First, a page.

banking and mercantile business in Jones county, in the
western part of the state. He came to Fredericksburg,
Texas, in 1SS7, and here established the Bank of Fred-
ericksburg, of which lie has remained the president
and principal owner to the present time. This is a pri-
vate institution, and enjoys a place of the highest stand-
ing, not only at home but in the financial centers of
the East. Mr. Smith is also president of the First Na-
tional Bank of Carthage, Texas, and of the Cotton Belt
State Bank, of Timpson, Texas, which institutions he
organized in 1894 and 1807 respectively. He has di-
rected the policies of the three banks in a safe and con-
servative manner, tlioroughlv gaining and holding the
full .•.iiifidfiire of the publi'.'. A fact worthy of most
nv.lii:il.l.- iii.ntiMii I,, rniiii,M-tion with Mr. Smitht 's

r: I' IIS 11 liiiiikn. IS iliiii nil three of his banks, during

the liii.iiiciiil piiijir of 11HI7, jilaced no limit whatever on
withdrawal of deposits; the banks carried on their busi-
ness during the crisis, paying all valid checks when pre-
sented.

Mr. Smith was married to Miss Atary Alice Francis, who
was born at Ijawn'iirolmi i^, lihiiiinii. and one daughter
has been born to rln^ inih.n. \|i~s l-lstelle Francis Smith,
who, after receiving juopm nioiy iiniiiiiijj in Mulholland's
School in San Antonio, Texas, was sent to Wellesley
(Massachusetts) College, where she took a B. A. degree,
and now resides with her parents. In public matters,
ilr. Smith has always evinced a commendable spirit of
willingiK-s to iissist 111 all iniini'is iiiiikin-: for progress.
Thus ho rriHJ.ir.l r-|,rriiilly Milii:,l.!o soiMrcs iiiid dis-
played Ills i.iilili.' spirit. 111 I'.ii::. vUir.i Ilr rniitnlaited
liberally and helped to raise the bonus fur securing a
railroad line to Fredericksburg. For himself he has
never desired public ofifice, but his support and influence



2126



TEXAS AND TEXANS



are much sought by those running for positions of
preference, and he is known as a man who will loyally
adhere to and courageously tight for the principles which
he deems just. Essentially a finam-ier, he has found his
chief pleasure in his business ventures, but he has not
been indifferent to the social amenities, and in a wide
acquaintance is able to boast of a number of sincere
friends. For the past fifteen years Mr. Smith and
family have divided their time between their home in the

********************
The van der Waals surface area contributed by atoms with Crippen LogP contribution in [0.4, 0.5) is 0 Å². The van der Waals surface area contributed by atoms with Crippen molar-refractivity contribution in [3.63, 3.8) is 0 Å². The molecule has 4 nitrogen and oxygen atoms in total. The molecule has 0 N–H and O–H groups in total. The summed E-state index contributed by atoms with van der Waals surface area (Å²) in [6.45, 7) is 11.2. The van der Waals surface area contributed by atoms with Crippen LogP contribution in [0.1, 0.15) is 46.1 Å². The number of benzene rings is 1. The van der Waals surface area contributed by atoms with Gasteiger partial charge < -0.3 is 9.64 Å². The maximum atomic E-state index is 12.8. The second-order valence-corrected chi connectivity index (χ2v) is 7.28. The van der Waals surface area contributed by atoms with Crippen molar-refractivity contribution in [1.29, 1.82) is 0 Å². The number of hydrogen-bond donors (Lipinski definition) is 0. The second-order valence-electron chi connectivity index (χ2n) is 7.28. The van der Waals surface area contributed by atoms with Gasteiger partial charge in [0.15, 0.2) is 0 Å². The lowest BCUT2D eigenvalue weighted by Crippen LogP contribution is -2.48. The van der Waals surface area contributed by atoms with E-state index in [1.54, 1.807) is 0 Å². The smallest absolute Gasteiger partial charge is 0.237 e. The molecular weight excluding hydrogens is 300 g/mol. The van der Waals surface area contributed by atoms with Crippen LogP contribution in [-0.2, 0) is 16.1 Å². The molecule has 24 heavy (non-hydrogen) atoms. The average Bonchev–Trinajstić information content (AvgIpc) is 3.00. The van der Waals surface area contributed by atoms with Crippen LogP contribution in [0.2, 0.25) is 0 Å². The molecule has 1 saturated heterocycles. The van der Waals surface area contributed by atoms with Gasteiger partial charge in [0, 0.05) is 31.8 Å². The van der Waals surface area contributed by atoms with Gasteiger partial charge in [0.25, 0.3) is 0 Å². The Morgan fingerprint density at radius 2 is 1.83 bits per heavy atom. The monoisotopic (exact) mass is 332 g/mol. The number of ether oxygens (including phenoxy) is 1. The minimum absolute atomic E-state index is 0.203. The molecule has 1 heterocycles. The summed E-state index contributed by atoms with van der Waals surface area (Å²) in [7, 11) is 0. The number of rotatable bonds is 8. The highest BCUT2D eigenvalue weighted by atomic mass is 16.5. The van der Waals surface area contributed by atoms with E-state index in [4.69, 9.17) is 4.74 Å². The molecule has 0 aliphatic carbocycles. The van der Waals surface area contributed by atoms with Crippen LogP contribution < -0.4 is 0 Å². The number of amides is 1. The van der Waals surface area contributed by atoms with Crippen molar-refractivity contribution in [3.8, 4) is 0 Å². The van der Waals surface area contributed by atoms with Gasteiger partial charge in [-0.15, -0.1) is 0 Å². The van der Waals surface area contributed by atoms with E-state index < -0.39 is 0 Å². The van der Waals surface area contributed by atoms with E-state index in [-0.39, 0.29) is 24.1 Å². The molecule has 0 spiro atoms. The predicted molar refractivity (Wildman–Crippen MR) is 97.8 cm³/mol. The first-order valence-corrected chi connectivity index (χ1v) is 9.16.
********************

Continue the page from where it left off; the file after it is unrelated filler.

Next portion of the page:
south and New York city.

John Smith Saundeks, M. D. As already stated, Dr.
Bacon Saunders is the son of an eminent pioneer Texas
physician, and some notice of his career is appropriate
in "this connection. John Smith Saunders, -who was one
of the best of old-school physicians, was born at Glas-
gow, Kentucky, and in 1S57 came to Dallas, which was
then situated almost on the frontier. As a pioneer doc-
tor in that city, in the years immediately preceding the
war he became known over a wide surrounding territory.
His visits across the sparsely settled country, bearing
cheer and healing to the isolated families, often pene-
trated into Tarrant county. To the easy-circumstanced
dweller of city or town of the present day, imagination
alone must picture the hardships which the good doctor
encountered on these horseback journeys with his medi-
cine packed in his saddle-bags, or the joy with which he
was hailed by the suffering who had perhaps awaited his
coming for days, whereas in this age the same number
of hours would seem long, and who would not see him
again on his rounds for several weeks. Filling the place
of friend, counselor, and helper, his part in the life of
that historical epoch is none the less important because
it was unostentatiously performed. He thus continued
to practice at Dallas until the war came on. A Ken-
tuckian, it is not strange that his admiration for his fel-
low citizen, Henry Clay, made him an adherent of old-
line principles, and when the question of secession came
up for settlement, though a firm believer in state rights,
he opposed the separation from the Union. But, like
Lewis T. Wigfall, whom he so admired, and like
hundreds of conspicuous and eminent southerners, his